Initial Filings for Forms 8971 Now Pushed Back to June 30, 2016 as IRS Grants Additional Delay

The initial due date for filing Forms 8971 has been pushed back for the third (and likely final) time by the IRS in Notice 2016-27.  The notice provides that both the statements to be furnished to the IRS (Forms 8971 and the Schedule As) and those to be provided to the beneficiaries (Schedule A) that are due prior to June 30, 2016 need not be provided to the IRS or the beneficiaries prior to that date.

The form is required to be filed by executors of estates who are required to file a return (as that term is defined in the proposed regulations issued in early March of 2016) if that return is filed after July 31, 2015.  The return is due 30 days after the earlier of the date the Form 706 is filed or when it was required to be filed (including extensions actually granted).  [IRC §6035 as added by the Surface Transportation and Veterans Health Care Choice Improvement Act of 2015]

Congress did not provide for a delayed filing for the first returns when the law was passed, thus the initial due date per the law was August 31, 2015 for those executors who either filed a Form 706 on August 1 or, even though not filed, should have filed a Form 706 with a due date of August 1. 

Given that no forms existed on which to make such a report and guidance beyond merely that which Congress had written into the law was realistically necessary to comply with the new §6035, the IRS quickly issued Notice 2015-57 that provided that any reports due before February 29, 2016 need not be filed before that date.

The IRS did publish the final version of Form 8971 and instructions before that deadline, but had not issued the proposed regulations as the deadline approached.  The IRS issued Notice 2016-19 in February 2016 pushes the deadline back to March 31, 2016 to allow for publication of those proposed regulations.

The proposed regulations were issued early in March of 2016.  The AICPA, in a letter to the IRS dated the same date as the proposed regulations were officially published in the Federal Register, asked for a further extension of time to May 31.  The AICPA letter noted that, especially with the regulations being published during the tax filing season and less than 30 days before the first forms had to be filed, that there was insufficient time to inform taxpayers, analyze the regulations and implement the proposed regulations.  The organization also noted that software vendors also will need to update tax software to allow for proper processing of the form.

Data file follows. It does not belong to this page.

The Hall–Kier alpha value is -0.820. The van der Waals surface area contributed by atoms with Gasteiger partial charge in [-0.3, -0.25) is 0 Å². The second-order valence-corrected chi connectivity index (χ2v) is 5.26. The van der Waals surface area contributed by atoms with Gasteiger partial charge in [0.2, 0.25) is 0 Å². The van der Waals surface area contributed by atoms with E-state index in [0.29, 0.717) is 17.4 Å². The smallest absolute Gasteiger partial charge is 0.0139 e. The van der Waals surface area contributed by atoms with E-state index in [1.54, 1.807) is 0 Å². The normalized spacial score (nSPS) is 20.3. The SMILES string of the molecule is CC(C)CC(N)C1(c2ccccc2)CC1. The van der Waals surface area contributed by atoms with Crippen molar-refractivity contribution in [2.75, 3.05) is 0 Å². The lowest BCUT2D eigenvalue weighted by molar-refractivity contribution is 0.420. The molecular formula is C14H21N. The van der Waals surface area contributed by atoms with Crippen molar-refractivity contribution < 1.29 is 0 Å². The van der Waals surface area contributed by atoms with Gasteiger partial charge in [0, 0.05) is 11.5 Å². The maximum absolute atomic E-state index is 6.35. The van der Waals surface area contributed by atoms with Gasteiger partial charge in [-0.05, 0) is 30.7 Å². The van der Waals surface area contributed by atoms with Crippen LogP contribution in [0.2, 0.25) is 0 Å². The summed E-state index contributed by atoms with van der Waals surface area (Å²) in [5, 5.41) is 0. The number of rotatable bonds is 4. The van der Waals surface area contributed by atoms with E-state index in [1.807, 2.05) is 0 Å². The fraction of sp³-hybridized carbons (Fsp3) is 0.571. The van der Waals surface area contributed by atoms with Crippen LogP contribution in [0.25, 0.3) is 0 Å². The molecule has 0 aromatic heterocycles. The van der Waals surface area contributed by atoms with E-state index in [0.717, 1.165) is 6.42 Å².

The IRS decided to grant not just the extension to May 31 the AICPA requested, but to add one month to that extension.  The notice provides:

The Treasury Department and the IRS have received numerous comments that executors and other persons have not had sufficient time to adopt the systemic changes that would enable the filing of an accurate and complete Form 8971 and Schedule A.

Presumably the IRS, having now granted an extension of time beyond that requested by the AICPA, is unlikely to grant yet another extension of time in this case.  But the good news is that the Forms 8971 will not need to filed two weeks before the individual and fiduciary income tax deadline of April 15.  Of course for practitioners that have already spent significant time during the past couple of weeks scrambling to meet the March 31 deadline there may be some wonder about the IRS waited this long to grant relief.